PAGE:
Are your cabinets cluttered with beauty products? These are usually stashed in bathroom cabinets and finally get our attention when we run out of space or upon moving. The excuses for hanging on to these products run the gamut: There's almost a whole bottle left. I might still use it. I could use it for travel. Even though it broke my skin out, it might not the next time I try it. It was expensive. I don't want to waste it. I should give it to my sister. Believe it or not, all of those are cover excuses for what's really going on.
When one's identity is significantly wrapped around appearance, insecurity can easily rear its head. This is especially true as one gets older and looks begin to fade, at least in terms of societal standards. If I lose my looks, who am I then? Who am I if I'm not the beauty queen? What happens when I no longer look attractive? These are the subconscious fears that lend to purchasing and subsequently holding on to beauty products, even if not used.
In an attempt to hold on to our beauty, we hold on to beauty products. There is an irrational subconscious belief that by simply possessing these products, even if unused, one's appearance will be maintained or perhaps even improved. Know that loosening your grip on extraneous beauty products will allow more space for your true beauty to shine.
Papers, Magazines, and Ideas
If beauty products aren't your thing, then maybe piles of papers, magazines, or books are. Papers can come in the form of mail, household papers, magazines, notes, to-do-lists, books, or any other resource on paper.
For information junkies, being resourceful is very much a part of their identity. It's where they feel valuable and helpful to the world and derive self-worth. They enjoy the exchange of information on the mental level—learning it for themselves or sharing it with others, usually both. The idea of getting rid of these information resources feels preposterous to them.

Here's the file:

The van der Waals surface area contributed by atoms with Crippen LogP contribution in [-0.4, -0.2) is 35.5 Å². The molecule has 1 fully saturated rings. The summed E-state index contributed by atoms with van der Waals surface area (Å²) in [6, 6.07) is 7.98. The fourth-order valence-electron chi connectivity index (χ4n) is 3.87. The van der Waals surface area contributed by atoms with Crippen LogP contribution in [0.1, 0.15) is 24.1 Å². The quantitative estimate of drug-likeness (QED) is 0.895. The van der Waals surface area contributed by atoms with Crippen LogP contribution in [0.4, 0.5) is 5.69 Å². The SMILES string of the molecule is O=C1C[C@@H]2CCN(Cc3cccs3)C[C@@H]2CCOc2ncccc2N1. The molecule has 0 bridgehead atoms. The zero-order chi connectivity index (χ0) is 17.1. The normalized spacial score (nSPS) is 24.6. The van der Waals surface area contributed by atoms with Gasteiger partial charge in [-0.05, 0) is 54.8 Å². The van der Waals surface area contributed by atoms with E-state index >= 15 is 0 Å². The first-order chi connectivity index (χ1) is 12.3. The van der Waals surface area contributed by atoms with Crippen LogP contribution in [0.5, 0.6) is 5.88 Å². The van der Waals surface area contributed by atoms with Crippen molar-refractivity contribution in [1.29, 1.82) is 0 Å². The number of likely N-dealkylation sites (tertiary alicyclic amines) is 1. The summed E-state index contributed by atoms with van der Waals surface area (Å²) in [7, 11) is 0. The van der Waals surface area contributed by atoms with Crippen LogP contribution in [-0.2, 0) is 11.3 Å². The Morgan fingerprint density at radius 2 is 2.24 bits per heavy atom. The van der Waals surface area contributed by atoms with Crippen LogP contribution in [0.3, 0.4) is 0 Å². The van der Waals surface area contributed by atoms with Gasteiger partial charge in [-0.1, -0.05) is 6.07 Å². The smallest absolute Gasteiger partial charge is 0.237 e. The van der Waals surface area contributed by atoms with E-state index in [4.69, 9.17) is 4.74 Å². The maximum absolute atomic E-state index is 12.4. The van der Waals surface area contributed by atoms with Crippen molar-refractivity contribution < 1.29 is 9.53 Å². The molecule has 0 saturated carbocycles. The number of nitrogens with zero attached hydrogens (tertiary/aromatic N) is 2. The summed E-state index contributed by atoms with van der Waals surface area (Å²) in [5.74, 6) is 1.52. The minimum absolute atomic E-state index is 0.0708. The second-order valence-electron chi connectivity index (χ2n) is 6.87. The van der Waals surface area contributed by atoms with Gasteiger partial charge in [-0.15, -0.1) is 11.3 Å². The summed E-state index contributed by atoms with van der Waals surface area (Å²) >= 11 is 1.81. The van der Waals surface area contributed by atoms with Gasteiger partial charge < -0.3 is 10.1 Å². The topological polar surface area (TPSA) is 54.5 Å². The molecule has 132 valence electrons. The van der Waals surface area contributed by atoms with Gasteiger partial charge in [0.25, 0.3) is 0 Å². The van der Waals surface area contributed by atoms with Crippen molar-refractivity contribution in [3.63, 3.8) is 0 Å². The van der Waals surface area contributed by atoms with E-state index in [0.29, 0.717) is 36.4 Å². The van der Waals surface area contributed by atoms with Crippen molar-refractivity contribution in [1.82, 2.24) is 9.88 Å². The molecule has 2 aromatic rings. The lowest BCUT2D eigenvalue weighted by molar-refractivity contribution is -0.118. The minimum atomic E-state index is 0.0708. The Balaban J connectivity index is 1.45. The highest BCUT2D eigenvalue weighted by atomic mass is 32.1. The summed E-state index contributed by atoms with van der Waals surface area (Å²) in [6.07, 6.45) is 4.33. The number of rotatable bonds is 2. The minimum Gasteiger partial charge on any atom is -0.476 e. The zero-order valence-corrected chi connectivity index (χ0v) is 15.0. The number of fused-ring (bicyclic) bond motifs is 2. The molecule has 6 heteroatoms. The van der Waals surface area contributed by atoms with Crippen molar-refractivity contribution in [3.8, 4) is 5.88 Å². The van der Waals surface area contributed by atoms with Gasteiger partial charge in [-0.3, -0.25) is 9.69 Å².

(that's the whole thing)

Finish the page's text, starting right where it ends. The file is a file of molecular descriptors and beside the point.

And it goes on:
Papers are certainly valuable, but when do they become too much of a good thing? People with too much paper are rarely in denial that they've exceeded their threshold. When you have too much paper, it impedes upon your resourcefulness. There's a desire to lighten your load, but fear swoops in. What if I throw something useful away? What if I need it later? Am I throwing away a good idea? I might need that for a future project. My client might need it.
The excuses for keeping information run wild. And suddenly these information junkies are stopped in their tracks, feeling paralyzed by the thought of discarding a sliver of paper. When feeling overwhelmed, making logical decisions is impossible. When this is the case, then there's something else at play. The fear that represents the shadow side of being resourceful is feeling out-of-the-loop. This frightens anyone whose identity is based in resourcefulness, even if not aware of it.
If this feels all too familiar for you, simply acknowledge that information gathering and sharing is a part of who you are. If it is transacted through your work or art, acknowledge that as well. This is an aspect of you that can't be taken away even if every scrap of paper, magazine article, or news clipping were erased from your home or deleted from your hard drive. Life will always bring new and fresh information to you. Resourceful people fear being out of the loop so much that they hang on to paper and information to the point of stagnation. As a result, they lose their resourcefulness—exactly what they fear.
Past Associations and Accomplishments
Our identity can also get stuck around the glory days, such as captain of the football team, PTO president, Homecoming Queen, being a mother, or even Best Salesman (1998). These are usually viewed as positive times in our life. And although fleeting moments, we try to hold on to them and make the past present.
Positive memorabilia certainly has value. But if you are viewing these times as the best days of your life and you're under the age of 99, then consider lightening your load of items related to past identities that are no longer relevant to your current life. There is a fine line between nostalgia and living in the past.
As you continue to grow and expand, life will only get better and better with each past identity and experience being either a positive reinforcement or a growing pain from which to launch you further. You will experience life to be more enriching than your wildest dreams or even your best past memory.